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Do tissue levels of autoantigenic aminoacyl-tRNA synthetase predict clinical disease? Med Hypotheses 2005;65(6):1124-7



Pubmed ID





The etiologies of most autoimmune diseases are not completely understood. Aminoacyl-tRNA synthetases (AARS) are a family of heterogenous enzymes responsible for protein synthesis and whose secondary functions include a role in autoimmune myositis. A subset of patients with idiopathic inflammatory myopathies demonstrate autoantibody against specific cytoplasmic AARS and the human asparaginyl-tRNA synthetase (AsnRS) has been shown to be a potent chemokine that interacts with CCR3 chemokine receptors. One way in which a chemotactic cytoplasmic enzyme might contribute to tissue inflammation is if it were abundant in a specific injured tissue and thereby released to the microenvironment at times of cellular damage. To test this hypothesis, the relative levels of AsnRS mRNA were studied in six human tissues. A 1.6 kbF RNA probe identified highly variable levels of the corresponding mRNA in Northern blot analysis of human lung, brain, heart, skeletal muscle, pancreas and liver. The highest levels of signal were noted in muscle and pancreas. Polyclonal antibody raised against recombinant human AsnRS identified abundant antigenic material in the pancreas, in particular in islet cells. Thus, the local abundance of an endogenous pro-inflammatory autoantigen may provide one explanation for perpetuation or exacerbation of tissue specific immune-mediated pathologies.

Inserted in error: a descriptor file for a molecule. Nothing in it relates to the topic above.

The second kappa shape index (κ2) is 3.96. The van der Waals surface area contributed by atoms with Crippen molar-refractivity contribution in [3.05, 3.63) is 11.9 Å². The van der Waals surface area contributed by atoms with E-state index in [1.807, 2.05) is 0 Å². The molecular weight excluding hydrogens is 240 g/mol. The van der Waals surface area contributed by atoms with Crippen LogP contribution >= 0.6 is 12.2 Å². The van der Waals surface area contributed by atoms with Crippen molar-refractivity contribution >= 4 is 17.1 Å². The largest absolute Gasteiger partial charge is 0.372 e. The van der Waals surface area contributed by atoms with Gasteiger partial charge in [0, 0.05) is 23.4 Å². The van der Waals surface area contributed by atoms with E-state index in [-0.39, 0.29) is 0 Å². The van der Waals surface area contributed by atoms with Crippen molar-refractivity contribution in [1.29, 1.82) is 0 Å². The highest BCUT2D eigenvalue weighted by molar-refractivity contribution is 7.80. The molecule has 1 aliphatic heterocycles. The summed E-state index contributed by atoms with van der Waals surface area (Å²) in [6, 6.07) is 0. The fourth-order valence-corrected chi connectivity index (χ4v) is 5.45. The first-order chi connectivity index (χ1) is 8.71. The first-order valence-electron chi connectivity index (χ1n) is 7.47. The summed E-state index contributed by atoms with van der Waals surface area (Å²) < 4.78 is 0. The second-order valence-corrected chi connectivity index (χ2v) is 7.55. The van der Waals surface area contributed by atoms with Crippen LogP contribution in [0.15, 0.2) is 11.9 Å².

Author List

Kron MA, Petridis M, Haertlein M, Libranda-Ramirez B, Scaffidi LE


Michael Kron MD Director, Professor in the Medicine department at Medical College of Wisconsin

MESH terms used to index this publication - Major topics in bold

Amino Acyl-tRNA Synthetases
Autoimmune Diseases
Muscle, Skeletal
Organ Specificity
Risk Assessment
Risk Factors
Tissue Distribution
jenkins-FCD Prod-482 91ad8a360b6da540234915ea01ff80e38bfdb40a